Alice closed her eyes. Scarcely daring to breathe, she inched herself closer and closer to the edge, and then all of a sudden, before she was really prepared, felt her body plummet with a movement that made her scream out in shock. She half-expected to plunge straight into the sewer itself, but Hetty and Edith held onto the rope and Alice found that she was suspended in mid-air with a painful pressure around her waist. With her eyes still half-closed, she felt herself lowered further down into the hole whilst Olive leant over, blocking out any light that would otherwise have reached Alice. It seemed to last forever, and Alice, through her blind terror, was amazed that no one had apparently yet spotted or heard the women, or objected to what they were doing. But she simply continued downwards in the foetal position, nearly choking from the rope digging into her waist, and silently willing Hetty and Edith to not drop her, until she felt herself deposited onto some kind of solid surface.
Alice dared to fully open one of her eyes. The light in the sewer was of course extremely limited, but through the gloom Alice could see that she was kneeling on a sort of narrow stone platform which ran along the whole length of the tunnel, just beside a fast-moving stream of liquid that took up most of the space. It was too dark for Alice to be able to discern precisely what the liquid was, but, judging from the smell, it wasn’t hard to guess. Alice shuddered to herself and fumbled with difficulty for her pocket handkerchief. Clamping it tightly over her nose, she peered before her into the tunnel, and suddenly froze.
There was a small, lean shape coming towards her. The darkness prevented Alice from seeing anything more. She didn’t dare to speak, even as she heard Olive, Hetty and Edith shouting anxiously after her down the drain. What was this; some kind of sewer monster? Even with Alice’s scientific mind, the situation made her unable to quickly dismiss the thought.
Alice told herself not to be stupid. Of course, there was no such thing as a sewer monster. She was ashamed that she had considered it for even a moment. Pulling herself up to her full height, which was as limited as the light, Alice addressed the shape in front of her with a snappy order of, “Show yourself!”
That was when the shape passed into a narrow stream of light coming from the opening, and Alice could see that it was a small, black cat. Alice stared at the cat, and the car stared back at her, until finally Alice realised that she had better answer her friends’ call before they gave her up for dead.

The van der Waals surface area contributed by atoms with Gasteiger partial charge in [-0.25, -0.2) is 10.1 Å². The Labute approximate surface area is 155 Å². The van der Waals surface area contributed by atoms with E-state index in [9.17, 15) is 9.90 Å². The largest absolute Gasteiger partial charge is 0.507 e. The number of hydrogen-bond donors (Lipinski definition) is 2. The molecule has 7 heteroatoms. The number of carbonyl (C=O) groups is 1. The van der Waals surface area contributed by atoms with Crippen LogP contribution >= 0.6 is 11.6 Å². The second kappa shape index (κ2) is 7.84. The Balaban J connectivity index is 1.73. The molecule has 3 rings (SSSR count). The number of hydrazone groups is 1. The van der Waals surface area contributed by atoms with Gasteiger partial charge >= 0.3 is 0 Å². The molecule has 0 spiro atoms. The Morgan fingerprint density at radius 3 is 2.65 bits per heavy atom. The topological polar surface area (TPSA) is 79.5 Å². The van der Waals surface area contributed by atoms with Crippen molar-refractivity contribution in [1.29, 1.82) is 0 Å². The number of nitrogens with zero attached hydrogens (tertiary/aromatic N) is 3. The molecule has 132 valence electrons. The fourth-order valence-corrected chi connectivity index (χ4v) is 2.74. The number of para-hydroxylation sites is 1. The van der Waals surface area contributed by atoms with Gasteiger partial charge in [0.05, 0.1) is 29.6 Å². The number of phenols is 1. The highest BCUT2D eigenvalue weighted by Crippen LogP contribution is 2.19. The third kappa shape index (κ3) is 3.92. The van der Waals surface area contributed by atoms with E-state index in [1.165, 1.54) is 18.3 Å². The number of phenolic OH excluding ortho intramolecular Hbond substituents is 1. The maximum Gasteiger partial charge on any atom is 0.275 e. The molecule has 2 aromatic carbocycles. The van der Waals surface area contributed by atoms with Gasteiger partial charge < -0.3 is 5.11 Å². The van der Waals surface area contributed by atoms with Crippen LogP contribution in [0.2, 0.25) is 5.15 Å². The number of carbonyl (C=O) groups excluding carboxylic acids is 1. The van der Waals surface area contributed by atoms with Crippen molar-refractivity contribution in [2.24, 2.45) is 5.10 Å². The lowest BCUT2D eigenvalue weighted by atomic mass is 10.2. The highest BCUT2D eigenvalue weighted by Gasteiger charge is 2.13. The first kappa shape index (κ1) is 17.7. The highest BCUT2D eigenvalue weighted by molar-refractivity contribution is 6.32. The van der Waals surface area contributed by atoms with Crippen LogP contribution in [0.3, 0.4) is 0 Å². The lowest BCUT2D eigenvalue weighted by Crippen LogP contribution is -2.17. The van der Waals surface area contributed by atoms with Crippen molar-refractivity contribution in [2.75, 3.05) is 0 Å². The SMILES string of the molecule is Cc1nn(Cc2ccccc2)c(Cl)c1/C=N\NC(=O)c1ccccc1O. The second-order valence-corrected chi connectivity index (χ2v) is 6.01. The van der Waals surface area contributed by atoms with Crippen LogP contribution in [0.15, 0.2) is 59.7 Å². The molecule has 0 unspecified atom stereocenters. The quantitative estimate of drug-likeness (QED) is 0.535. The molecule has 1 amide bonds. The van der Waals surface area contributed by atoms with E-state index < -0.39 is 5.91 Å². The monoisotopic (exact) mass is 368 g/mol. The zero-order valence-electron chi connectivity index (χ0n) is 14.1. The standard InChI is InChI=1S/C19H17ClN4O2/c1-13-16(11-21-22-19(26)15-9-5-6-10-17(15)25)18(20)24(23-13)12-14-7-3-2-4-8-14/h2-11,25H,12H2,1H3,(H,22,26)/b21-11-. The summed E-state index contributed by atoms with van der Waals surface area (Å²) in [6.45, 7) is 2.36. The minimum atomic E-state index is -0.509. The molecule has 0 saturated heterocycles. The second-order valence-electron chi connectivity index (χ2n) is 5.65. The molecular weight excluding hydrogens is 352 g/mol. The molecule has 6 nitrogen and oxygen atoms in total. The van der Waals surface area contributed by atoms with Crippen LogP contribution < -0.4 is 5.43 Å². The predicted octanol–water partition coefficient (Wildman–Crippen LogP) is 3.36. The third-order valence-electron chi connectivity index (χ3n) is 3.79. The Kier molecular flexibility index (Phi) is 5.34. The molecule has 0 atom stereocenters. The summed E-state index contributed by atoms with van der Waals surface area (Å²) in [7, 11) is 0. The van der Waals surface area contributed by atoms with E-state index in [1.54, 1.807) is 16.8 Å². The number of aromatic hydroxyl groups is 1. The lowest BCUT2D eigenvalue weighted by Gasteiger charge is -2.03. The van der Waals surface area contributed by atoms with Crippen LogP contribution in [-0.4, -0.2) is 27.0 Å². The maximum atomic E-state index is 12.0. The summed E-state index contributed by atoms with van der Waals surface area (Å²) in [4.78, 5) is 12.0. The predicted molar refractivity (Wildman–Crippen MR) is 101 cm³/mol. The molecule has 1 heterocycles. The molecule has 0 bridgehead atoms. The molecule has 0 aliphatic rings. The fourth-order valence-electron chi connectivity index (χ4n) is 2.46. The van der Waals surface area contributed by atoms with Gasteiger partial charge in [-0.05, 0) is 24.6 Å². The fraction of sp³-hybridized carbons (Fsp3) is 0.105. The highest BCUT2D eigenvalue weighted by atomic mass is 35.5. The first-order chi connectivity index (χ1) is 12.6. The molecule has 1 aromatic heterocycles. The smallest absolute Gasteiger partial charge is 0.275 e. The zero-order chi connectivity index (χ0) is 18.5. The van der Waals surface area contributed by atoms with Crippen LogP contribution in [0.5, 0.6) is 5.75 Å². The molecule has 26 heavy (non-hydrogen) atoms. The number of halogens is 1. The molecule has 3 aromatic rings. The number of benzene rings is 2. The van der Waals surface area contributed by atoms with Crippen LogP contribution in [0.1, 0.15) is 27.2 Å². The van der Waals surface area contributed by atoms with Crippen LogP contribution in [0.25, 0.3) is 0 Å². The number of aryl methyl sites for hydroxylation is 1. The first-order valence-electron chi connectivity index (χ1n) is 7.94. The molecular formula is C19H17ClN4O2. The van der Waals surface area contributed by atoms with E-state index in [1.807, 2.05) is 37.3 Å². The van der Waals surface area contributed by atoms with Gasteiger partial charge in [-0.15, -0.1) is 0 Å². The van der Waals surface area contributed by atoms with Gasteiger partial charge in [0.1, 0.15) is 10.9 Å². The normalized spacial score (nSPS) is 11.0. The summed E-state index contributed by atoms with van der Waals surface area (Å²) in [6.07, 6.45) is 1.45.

“I’m fine!” she croaked hoarsely, hoping she was audible. “I’m not standing in sewage; there’s a little ridge just along the side. It’s rather like that path alongside the canal where we sometimes go for walks. Isn’t it lucky I landed there; otherwise I might have drowned or something, or caught some terrible disease like typhoid…”
“Yes, Alice,” Olive’s voice called impatiently. “The plan, remember? My plan? Do try and stay focused. We need you to get to Lucy’s house. It’s 666, but we’re at the far end, so it’s only a few hundred yards away!”
“Yes, not too far,” Hetty called. “Just turn to your right and start walking. There’s another drain when you get to the corner, so we’ll meet you there!”
“All right,” Alice called back up, trying to sound as confident as possible.
With an almost automatic demeanour that made her feel that her legs were being powered by something other than her own mind, Alice turned to her right and began to walk, glad that she didn’t have to walk past that strange little cat. In the darkness, Alice nearly fell into the stream when she came to the corner. There was a faint gushing sound as water presumably entered the sewer from somewhere further along, and Alice eyed the stream with anxiety. She could hear a violent pattering noise above her through the manhole, so the rain was probably coming down even harder than before. Alice quickened her pace, and before long she spotted a misty, grey kind of light trickling down from another hole in the road, where already she was able to hear the low voices of her fellow teammates.
“I’m here!” she called up nervously.
“Fabulous!” Olive called with what sounded like intense surprise, as if the notion of Alice surviving her journey through the unpredictable sewer was simply a positive bonus to her Plan. “Listen, Alice, we’re in Raspberry Avenue now, so it’s rather risky for us to be here at all. You’re going to have to go on by yourself. I suppose there must be a drain or something in the garden of 666; just go into the first drain you come to, because the house is literally right here! We’ll be back at the first drain!”
“Right!” called Alice, still trying to sound as positive as she could.